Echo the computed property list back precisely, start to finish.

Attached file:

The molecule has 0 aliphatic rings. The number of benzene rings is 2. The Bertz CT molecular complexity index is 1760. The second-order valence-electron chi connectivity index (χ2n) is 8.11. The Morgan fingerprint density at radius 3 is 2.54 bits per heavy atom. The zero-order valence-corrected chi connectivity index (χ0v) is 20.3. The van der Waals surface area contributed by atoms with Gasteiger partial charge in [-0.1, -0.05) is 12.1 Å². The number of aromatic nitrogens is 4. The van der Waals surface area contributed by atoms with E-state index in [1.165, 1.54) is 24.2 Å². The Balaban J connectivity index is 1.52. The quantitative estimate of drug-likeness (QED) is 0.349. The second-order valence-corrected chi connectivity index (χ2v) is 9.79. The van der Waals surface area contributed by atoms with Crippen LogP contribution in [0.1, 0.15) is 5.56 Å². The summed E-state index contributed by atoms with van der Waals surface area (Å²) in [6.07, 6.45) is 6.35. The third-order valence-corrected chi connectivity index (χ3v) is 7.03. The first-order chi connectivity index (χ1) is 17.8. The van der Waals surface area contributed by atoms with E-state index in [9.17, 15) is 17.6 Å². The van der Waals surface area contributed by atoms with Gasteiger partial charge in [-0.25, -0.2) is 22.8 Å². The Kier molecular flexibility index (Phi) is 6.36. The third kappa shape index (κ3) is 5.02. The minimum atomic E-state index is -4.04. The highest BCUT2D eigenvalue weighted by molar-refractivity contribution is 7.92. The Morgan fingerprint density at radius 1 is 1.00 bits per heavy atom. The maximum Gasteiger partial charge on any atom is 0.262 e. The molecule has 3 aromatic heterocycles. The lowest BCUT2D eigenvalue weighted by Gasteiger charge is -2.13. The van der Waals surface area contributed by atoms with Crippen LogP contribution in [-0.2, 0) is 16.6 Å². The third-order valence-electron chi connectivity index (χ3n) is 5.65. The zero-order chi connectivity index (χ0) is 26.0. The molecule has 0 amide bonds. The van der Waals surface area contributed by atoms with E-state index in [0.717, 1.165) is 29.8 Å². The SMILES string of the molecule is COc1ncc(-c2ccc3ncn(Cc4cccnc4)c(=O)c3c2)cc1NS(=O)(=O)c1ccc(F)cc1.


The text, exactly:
The molecule has 0 aliphatic rings. The number of benzene rings is 2. The Bertz CT molecular complexity index is 1760. The second-order valence-electron chi connectivity index (χ2n) is 8.11. The Morgan fingerprint density at radius 3 is 2.54 bits per heavy atom. The zero-order valence-corrected chi connectivity index (χ0v) is 20.3. The van der Waals surface area contributed by atoms with Gasteiger partial charge in [-0.1, -0.05) is 12.1 Å². The number of aromatic nitrogens is 4. The van der Waals surface area contributed by atoms with E-state index in [1.165, 1.54) is 24.2 Å². The Balaban J connectivity index is 1.52. The quantitative estimate of drug-likeness (QED) is 0.349. The second-order valence-corrected chi connectivity index (χ2v) is 9.79. The van der Waals surface area contributed by atoms with Crippen LogP contribution in [0.1, 0.15) is 5.56 Å². The summed E-state index contributed by atoms with van der Waals surface area (Å²) in [6.07, 6.45) is 6.35. The third-order valence-corrected chi connectivity index (χ3v) is 7.03. The first-order chi connectivity index (χ1) is 17.8. The van der Waals surface area contributed by atoms with E-state index in [9.17, 15) is 17.6 Å². The van der Waals surface area contributed by atoms with Gasteiger partial charge in [-0.25, -0.2) is 22.8 Å². The Kier molecular flexibility index (Phi) is 6.36. The third kappa shape index (κ3) is 5.02. The minimum atomic E-state index is -4.04. The highest BCUT2D eigenvalue weighted by molar-refractivity contribution is 7.92. The Morgan fingerprint density at radius 1 is 1.00 bits per heavy atom. The maximum Gasteiger partial charge on any atom is 0.262 e. The molecule has 3 aromatic heterocycles. The lowest BCUT2D eigenvalue weighted by Gasteiger charge is -2.13. The van der Waals surface area contributed by atoms with Crippen LogP contribution in [-0.2, 0) is 16.6 Å². The third-order valence-electron chi connectivity index (χ3n) is 5.65. The zero-order chi connectivity index (χ0) is 26.0. The molecule has 0 amide bonds. The van der Waals surface area contributed by atoms with E-state index in [0.717, 1.165) is 29.8 Å². The SMILES string of the molecule is COc1ncc(-c2ccc3ncn(Cc4cccnc4)c(=O)c3c2)cc1NS(=O)(=O)c1ccc(F)cc1.